Accidents and major incidents[edit]

USS Cole bombing[edit]

USS Cole being towed from the port city of Aden after the bombing. Blast damage to the hull is visible mid-ship.

USS Cole was damaged on 12 October 2000 in Aden, Yemen, while docked by an attack in which a shaped charge of 200–300 kg in a boat was placed against the hull and detonated by suicide bombers, killing 17 crew members. The ship was repaired and returned to duty in 2001.[182]

USS Porter and MV Otowasan collision[edit]

On 12 August 2012, USS Porter collided with the oil tanker MV Otowasan near the Strait of Hormuz; there were no injuries. The U.S. Navy removed Porter's commanding officer from duty. Repairs took two months at a cost of $700,000.[183]

USS Fitzgerald and MV ACX Crystal collision[edit]

On 17 June 2017, USS Fitzgerald (DDG-62) collided with the MV ACX Crystal cargo ship near Yokosuka, Japan. Seven sailors drowned. Following an investigation, the ship's commanding officer, executive officer, and Command Master Chief Petty Officer were relieved of their duties. In addition, close to a dozen sailors were given non-judicial punishment for losing situational awareness. Repairs were originally to be completed by the summer of 2019. However, initial repairs were made by February 2020. After the subsequent sea trials, she was brought in for additional repairs. The ship departed for her home port in June 2020.[184]

USS John S. McCain and Alnic MC collision[edit]

On 21 August 2017, USS John S. McCain collided with the container ship Alnic MC. The collision injured 48 sailors and killed 10, whose bodies were all recovered by 27 August. The cause of the collision was determined to be poor communication between the two ships and the bridge crew lacking situational awareness. In the aftermath, the ship's top leadership, including the commanding officer, executive officer, and Command Master Chief Petty Officer, were removed from command. In addition, top leadership of the U.S. Seventh Fleet, including the commander, Vice Admiral Joseph Aucoin, were relieved of their duties due to a loss of confidence in their ability to command. Other commanders who were relieved included Rear Admiral Charles Williams, commander of Task Force 70, and Captain Jeffrey Bennett, commodore of Destroyer Squadron 15. This was the third incident involving a U.S. Navy ship in 2017, with a repair cost of over $100 million.[185]

Contractors[edit]

Ships in class[edit]

Derivatives[edit]

Destroyer classes based on the Arleigh Burke have been adopted by the following naval forces:[186][187]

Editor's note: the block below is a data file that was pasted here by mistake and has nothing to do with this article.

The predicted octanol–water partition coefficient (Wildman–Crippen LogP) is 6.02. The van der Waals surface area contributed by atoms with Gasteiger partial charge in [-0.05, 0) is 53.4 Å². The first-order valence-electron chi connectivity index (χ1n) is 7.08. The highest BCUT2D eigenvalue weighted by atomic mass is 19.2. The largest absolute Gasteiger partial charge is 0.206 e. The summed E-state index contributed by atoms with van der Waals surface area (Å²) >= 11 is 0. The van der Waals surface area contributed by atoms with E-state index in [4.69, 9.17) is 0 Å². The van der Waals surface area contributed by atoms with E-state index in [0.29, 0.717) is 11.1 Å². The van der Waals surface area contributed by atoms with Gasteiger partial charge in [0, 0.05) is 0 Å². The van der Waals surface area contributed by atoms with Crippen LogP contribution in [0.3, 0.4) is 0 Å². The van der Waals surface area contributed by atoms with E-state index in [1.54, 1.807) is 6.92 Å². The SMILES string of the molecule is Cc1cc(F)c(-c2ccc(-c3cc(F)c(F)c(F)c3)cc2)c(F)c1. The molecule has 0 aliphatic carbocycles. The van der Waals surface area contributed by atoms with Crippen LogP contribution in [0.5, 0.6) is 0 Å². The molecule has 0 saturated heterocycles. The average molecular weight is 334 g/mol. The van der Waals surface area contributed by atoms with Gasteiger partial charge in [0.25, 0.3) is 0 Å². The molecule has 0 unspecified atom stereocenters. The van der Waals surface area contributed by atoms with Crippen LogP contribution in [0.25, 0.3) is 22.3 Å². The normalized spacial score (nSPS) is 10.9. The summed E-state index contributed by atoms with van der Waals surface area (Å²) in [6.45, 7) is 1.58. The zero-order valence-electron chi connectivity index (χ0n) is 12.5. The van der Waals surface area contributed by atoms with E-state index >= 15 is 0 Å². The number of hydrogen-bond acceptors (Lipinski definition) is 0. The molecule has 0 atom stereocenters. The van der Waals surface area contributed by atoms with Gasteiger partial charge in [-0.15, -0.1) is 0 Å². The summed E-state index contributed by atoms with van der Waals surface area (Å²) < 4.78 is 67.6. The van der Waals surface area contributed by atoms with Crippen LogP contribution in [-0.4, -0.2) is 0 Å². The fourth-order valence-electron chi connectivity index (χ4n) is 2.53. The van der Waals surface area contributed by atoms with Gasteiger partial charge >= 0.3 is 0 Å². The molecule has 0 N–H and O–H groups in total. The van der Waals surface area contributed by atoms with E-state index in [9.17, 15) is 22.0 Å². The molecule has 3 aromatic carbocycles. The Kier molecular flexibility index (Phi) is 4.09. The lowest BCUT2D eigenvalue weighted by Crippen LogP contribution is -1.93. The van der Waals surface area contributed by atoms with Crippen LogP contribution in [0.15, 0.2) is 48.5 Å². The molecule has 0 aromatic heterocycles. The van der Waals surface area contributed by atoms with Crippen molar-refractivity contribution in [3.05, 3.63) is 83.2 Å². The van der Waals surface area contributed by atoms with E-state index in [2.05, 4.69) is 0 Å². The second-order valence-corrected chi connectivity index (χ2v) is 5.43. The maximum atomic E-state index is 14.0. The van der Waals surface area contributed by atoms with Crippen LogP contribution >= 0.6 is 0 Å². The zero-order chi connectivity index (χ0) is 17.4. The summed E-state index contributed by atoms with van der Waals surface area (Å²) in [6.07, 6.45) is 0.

In popular culture[edit]

The 2009 film Transformers: Revenge of the Fallen features USS Preble.[191][failed verification]

The 2012 film Battleship features USS John Paul Jones, USS Benfold, and USS Sampson.[192]

The 2013 film Captain Phillips features USS Truxtun, which stood in for the ship from the true event, USS Bainbridge.[193]

The 2014 television series The Last Ship, loosely based on the 1988 novel of the same name, is set on the fictional USS Nathan James.[194] Its hull designation in the book is DDG-80, but it was changed to DDG-151 for the television series to avoid confusion with the real-life USS Roosevelt, which did not exist when the book was written. USS Halsey (DDG-97), a Flight IIA Arleigh Burke-class destroyer, stood in for Nathan James during filming.[195]

See also[edit]

Notes[edit]

  1. ^ As of 2023, ODIN is deployed on five ships of the class.
  2. ^ As of 2023, SeaRAM is deployed on eight ships of the class.
  3. ^ The 5-inch/62-caliber Mark 45 Mod 4 can fire a munition called the Cargo Round, which gives the Mod 4 a range of over 20 nautical miles (37 km).[64][65]
  4. ^ According to Polmar, the Harpoon launchers were removed to save weight.[27] According to Wertheim, the Harpoon launchers were removed to save costs.[32]
  5. ^ Integrated Air and Missile Defense refers to the ability to simultaneously perform anti-air warfare and ballistic missile defense.
  6. ^ Littoral combat refers to naval operations near shores.
  7. ^ The AN/SPY-6 is a scalable system made up of radar module assemblies (RMAs), self-contained 2'x2'x2' radar boxes. Different numbers of RMAs can be combined to create different-sized variants of the SPY-6.[121] Due to the smaller superstructure of Flight IIA ships compared to Flight III ships, the radar implementation will be scaled down from the Flight III's version (24-RMA SPY-6(V)4 vs. 37-RMA SPY-6(V)1).[50]
  8. ^ Decibels (dB) can be used as a measure of a radar's dynamic range, or sensitivity.[150] An increase in sensitivity of 15 dB enables the detection of objects "half the size at twice the distance."[151]

References[edit]